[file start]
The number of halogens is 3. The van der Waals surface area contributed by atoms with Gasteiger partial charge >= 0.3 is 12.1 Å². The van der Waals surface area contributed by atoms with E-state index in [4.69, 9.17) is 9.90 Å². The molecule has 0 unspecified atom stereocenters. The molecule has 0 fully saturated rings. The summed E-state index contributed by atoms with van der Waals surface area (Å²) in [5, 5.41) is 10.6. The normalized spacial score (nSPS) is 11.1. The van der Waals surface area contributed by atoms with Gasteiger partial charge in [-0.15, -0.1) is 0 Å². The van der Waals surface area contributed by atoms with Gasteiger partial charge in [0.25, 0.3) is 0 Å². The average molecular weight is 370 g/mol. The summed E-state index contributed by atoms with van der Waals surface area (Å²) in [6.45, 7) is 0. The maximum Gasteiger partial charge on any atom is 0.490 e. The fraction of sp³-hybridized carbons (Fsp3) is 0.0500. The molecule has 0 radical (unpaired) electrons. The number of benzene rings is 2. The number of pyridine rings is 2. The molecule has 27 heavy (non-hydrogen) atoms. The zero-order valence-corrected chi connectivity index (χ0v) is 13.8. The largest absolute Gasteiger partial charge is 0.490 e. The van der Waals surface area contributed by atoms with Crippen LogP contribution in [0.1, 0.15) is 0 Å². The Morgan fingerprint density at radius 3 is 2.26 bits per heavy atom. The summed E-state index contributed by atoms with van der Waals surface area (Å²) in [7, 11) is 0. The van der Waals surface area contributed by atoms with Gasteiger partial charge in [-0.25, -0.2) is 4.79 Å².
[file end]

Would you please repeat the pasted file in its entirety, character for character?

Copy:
The number of halogens is 3. The van der Waals surface area contributed by atoms with Gasteiger partial charge >= 0.3 is 12.1 Å². The van der Waals surface area contributed by atoms with E-state index in [4.69, 9.17) is 9.90 Å². The molecule has 0 unspecified atom stereocenters. The molecule has 0 fully saturated rings. The summed E-state index contributed by atoms with van der Waals surface area (Å²) in [5, 5.41) is 10.6. The normalized spacial score (nSPS) is 11.1. The van der Waals surface area contributed by atoms with Gasteiger partial charge in [-0.15, -0.1) is 0 Å². The van der Waals surface area contributed by atoms with Gasteiger partial charge in [0.25, 0.3) is 0 Å². The average molecular weight is 370 g/mol. The summed E-state index contributed by atoms with van der Waals surface area (Å²) in [6.45, 7) is 0. The maximum Gasteiger partial charge on any atom is 0.490 e. The fraction of sp³-hybridized carbons (Fsp3) is 0.0500. The molecule has 0 radical (unpaired) electrons. The number of benzene rings is 2. The number of pyridine rings is 2. The molecule has 27 heavy (non-hydrogen) atoms. The zero-order valence-corrected chi connectivity index (χ0v) is 13.8. The largest absolute Gasteiger partial charge is 0.490 e. The van der Waals surface area contributed by atoms with Crippen LogP contribution in [0.1, 0.15) is 0 Å². The Morgan fingerprint density at radius 3 is 2.26 bits per heavy atom. The summed E-state index contributed by atoms with van der Waals surface area (Å²) in [7, 11) is 0. The van der Waals surface area contributed by atoms with Gasteiger partial charge in [-0.25, -0.2) is 4.79 Å².